Never feel uncomfortable seeking out major gift donors for your nonprofit. You’ll need to make major donor gift solicitation a priority to keep achieving your nonprofit’s goals.
Assemble Your Team
Once you’ve set your goals and assembled your team, identify the tools and resources you’ll need to roll out the campaign effectively. Make a checklist and identify benchmarks for success.
Document Your Plan
Finally, write down your plan! And don’t be afraid to make changes — you should revisit it quarterly. Now you’re ready to start the real work.
Creating Annual Giving Campaigns
Your primary campaign is where you’ll do all your reporting and primary solicitations for your annual fund, but creating child or sub-campaigns that flow into your primary campaign will help with reporting and segmentation. These can also be considered appeals that are part of the larger campaign.
You should always approach any campaign with multi-channel fundraising in mind. Being able to track where and when donations came in is absolutely critical for success.
Creating child campaigns is an easy way to track this and will help with donor follow-up, reporting, and even next year’s planning!
Showcase Your Mission
People want to give to your mission.
It’s your job to tell them exactly what your donor’s funds will go toward, so donors can see their impact. You should create a page for this information in a central location on your website.
Branding your giving levels for your campaign can send a direct message to your supporters about their level of support. Consider creating giving societies to spread stewardship throughout your community.
If a person donates at a specific level, why not give them exclusive access to a party to reward them for their gift at the end of the year? You should also create specialized stewardship correspondence based on these giving levels.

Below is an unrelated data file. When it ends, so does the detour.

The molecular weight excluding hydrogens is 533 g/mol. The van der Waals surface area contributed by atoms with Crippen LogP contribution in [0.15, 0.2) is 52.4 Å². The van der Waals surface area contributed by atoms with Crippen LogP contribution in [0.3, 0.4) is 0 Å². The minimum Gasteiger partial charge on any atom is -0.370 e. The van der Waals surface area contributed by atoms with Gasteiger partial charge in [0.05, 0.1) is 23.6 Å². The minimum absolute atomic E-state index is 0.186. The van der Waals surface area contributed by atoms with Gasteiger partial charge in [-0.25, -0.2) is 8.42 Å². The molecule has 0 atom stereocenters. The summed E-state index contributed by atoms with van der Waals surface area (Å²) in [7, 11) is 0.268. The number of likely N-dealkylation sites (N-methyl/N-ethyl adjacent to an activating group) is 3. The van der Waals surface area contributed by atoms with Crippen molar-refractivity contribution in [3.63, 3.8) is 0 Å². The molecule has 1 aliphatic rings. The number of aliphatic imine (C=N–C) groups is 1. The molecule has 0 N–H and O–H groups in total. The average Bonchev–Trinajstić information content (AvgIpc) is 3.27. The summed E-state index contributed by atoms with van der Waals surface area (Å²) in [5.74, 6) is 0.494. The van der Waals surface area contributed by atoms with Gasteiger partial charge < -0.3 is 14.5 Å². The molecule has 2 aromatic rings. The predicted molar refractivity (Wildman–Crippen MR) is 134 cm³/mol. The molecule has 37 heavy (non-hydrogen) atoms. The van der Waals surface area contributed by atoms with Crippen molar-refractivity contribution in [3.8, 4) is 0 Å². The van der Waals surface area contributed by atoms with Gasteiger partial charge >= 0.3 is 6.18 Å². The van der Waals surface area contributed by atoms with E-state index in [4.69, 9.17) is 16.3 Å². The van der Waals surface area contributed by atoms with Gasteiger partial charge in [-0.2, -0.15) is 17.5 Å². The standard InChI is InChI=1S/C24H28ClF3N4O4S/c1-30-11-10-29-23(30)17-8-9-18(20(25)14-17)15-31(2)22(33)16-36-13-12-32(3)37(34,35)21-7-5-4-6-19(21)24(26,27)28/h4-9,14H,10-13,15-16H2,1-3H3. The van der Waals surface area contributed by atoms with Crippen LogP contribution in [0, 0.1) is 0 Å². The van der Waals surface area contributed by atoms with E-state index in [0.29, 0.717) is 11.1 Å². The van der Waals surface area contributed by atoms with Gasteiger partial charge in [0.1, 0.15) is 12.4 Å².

Setting up your appeals process and campaign structure is important because it will dictate how you will present your annual fund to your potential donors. During your planning process, think about how sub-campaigns can be used to accomplish your goals and objectives.
How will your committee and board of directors request reports detailing where your donations are coming from? How are you publicizing your campaign? Have you added a fundraising success thermometer to your website?
When all of your materials are ready to go, it’s time for the exciting part — making the ask!
When Should I Ask?
The timing of your direct asks can really make or break the success of your campaign.
So, when is the best time to ask?
Unfortunately, there is no correct answer. The right timing will vary from organization to organization.
Your organization should consider:
- The start and end dates of your accounting year.
- Your capacity to accept donations, including the adequate staff and donation processing tools.
- The time of year. (The last two months of the year are usually the most lucrative.)
- What are other fundraising campaigns currently underway?
Make sure you have the time, resources, and full attention of your donors to make the best direct ask possible.
There you have it! The basics on how to start your annual giving campaigns.
Any questions on annual fund best practices? Leave them below!